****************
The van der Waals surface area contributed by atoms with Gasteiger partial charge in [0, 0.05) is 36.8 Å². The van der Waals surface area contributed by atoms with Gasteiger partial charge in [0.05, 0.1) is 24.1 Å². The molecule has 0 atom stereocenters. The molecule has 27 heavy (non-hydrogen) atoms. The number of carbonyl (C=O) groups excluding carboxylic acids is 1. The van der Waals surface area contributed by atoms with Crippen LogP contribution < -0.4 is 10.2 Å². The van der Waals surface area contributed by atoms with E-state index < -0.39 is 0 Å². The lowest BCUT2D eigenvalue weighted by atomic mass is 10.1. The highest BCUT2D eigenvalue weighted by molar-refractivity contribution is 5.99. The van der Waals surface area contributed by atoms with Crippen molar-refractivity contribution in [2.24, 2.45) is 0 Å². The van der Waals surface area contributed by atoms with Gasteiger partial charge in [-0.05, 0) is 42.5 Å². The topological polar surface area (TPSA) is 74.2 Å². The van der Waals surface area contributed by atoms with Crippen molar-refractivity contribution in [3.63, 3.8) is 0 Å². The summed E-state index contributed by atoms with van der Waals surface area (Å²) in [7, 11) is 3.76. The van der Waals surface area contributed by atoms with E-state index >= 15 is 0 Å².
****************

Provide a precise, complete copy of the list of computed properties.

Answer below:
The van der Waals surface area contributed by atoms with Gasteiger partial charge in [0, 0.05) is 36.8 Å². The van der Waals surface area contributed by atoms with Gasteiger partial charge in [0.05, 0.1) is 24.1 Å². The molecule has 0 atom stereocenters. The molecule has 27 heavy (non-hydrogen) atoms. The number of carbonyl (C=O) groups excluding carboxylic acids is 1. The van der Waals surface area contributed by atoms with Crippen LogP contribution < -0.4 is 10.2 Å². The van der Waals surface area contributed by atoms with E-state index < -0.39 is 0 Å². The lowest BCUT2D eigenvalue weighted by atomic mass is 10.1. The highest BCUT2D eigenvalue weighted by molar-refractivity contribution is 5.99. The van der Waals surface area contributed by atoms with Crippen molar-refractivity contribution in [2.24, 2.45) is 0 Å². The van der Waals surface area contributed by atoms with Gasteiger partial charge in [-0.05, 0) is 42.5 Å². The topological polar surface area (TPSA) is 74.2 Å². The van der Waals surface area contributed by atoms with Crippen molar-refractivity contribution in [3.63, 3.8) is 0 Å². The summed E-state index contributed by atoms with van der Waals surface area (Å²) in [7, 11) is 3.76. The van der Waals surface area contributed by atoms with E-state index >= 15 is 0 Å².